import matplotlib.pyplot as plt

fig, ax = plt.subplots(2, 2)

# top left:
ax[0][0].plot(xvalues, yvalues)

# top right:
ax[0][1].plot(xvalues, yvalues)

# bottom left:
ax[1][0].plot(xvalues, yvalues)

# bottom right:
ax[1][1].plot(xvalues, yvalues)


Colour bars are by far the most painful part of making plots in matplotlib. If you have one plot, you can very easily add a colour bar to it using the following code:

import matplotlib.pyplot as plt

plt.contourf([[0., 1.], [1., 0.]])
plt.colorbar()
plt.show()


Again, all of the complexity has been conveniently hidden by sensible defaults. The plt.colorbar function that maps to the underlying Figure.colorbar function, first of all requires a mappable, i.e. a reference to the plot it describes. This could for example be the return value of the plt.contourf function above. However, when called through the pyplot interface, this mappable defaults to the currently active plot. Second, the colorbar requires an Axes in which it can be drawn. This can be directly provided to the colorbar function through the cax argument, although this is rarely done. In most cases, a colour bar is directly associated with an existing Axes object. Figure.colorbar can automatically create a new Axes object within an existing Axes (stealing some of the space set aside for that plot) and use that. In this case the Axes object can be specified using the ax argument. In the absence of both cax and ax, the default uses the currently active Axes object as ax, which is exactly what we wanted in our example.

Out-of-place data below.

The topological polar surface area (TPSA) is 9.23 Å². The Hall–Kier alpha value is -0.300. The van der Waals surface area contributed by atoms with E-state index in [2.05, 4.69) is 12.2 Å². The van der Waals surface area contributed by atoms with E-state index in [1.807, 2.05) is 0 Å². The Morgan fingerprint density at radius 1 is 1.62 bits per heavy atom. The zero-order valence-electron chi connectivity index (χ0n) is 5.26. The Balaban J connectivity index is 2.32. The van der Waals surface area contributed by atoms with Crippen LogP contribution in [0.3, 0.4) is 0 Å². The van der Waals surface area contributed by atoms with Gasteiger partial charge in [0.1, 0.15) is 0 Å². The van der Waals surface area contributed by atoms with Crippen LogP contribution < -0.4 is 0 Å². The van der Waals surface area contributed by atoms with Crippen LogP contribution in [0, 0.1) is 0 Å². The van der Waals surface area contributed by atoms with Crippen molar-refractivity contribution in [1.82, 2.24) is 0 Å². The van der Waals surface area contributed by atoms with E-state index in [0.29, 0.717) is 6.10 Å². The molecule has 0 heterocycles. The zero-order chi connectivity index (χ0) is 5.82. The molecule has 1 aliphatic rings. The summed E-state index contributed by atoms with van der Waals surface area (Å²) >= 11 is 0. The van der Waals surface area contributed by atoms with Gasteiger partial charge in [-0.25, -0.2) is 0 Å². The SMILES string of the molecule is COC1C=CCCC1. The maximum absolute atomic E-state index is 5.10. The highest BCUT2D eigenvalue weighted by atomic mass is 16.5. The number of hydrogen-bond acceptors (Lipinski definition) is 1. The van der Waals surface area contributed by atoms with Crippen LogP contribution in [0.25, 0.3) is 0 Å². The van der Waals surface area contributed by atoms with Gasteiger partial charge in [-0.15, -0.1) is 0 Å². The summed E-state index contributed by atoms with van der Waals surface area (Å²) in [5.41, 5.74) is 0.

So all in all, color bars are not too hard, if you are happy to stick with the method of adding a color bar to an existing Axes. When you have multiple subplots, you just need to make sure to provide the correct ax argument. However, subtle problems might still arise because of the mappable associated with the color bar, which defaults to the active plot. The safest approach is to use the Figure object directly to call colorbar, and to provide all mappables explicitly:

import matplotlib.pyplot as plt

fig, ax = plt.subplots(2, 1)

plot0 = ax[0].contourf([[0., 1.], [1., 0.]])
plot1 = ax[1].contourf([[1., 0.], [0., 1.]])

fig.colorbar(plot0, ax = ax[0])
fig.colorbar(plot1, ax = ax[1])

plt.show()


This will fix potential issues with wrong colour bars being shown for a plot.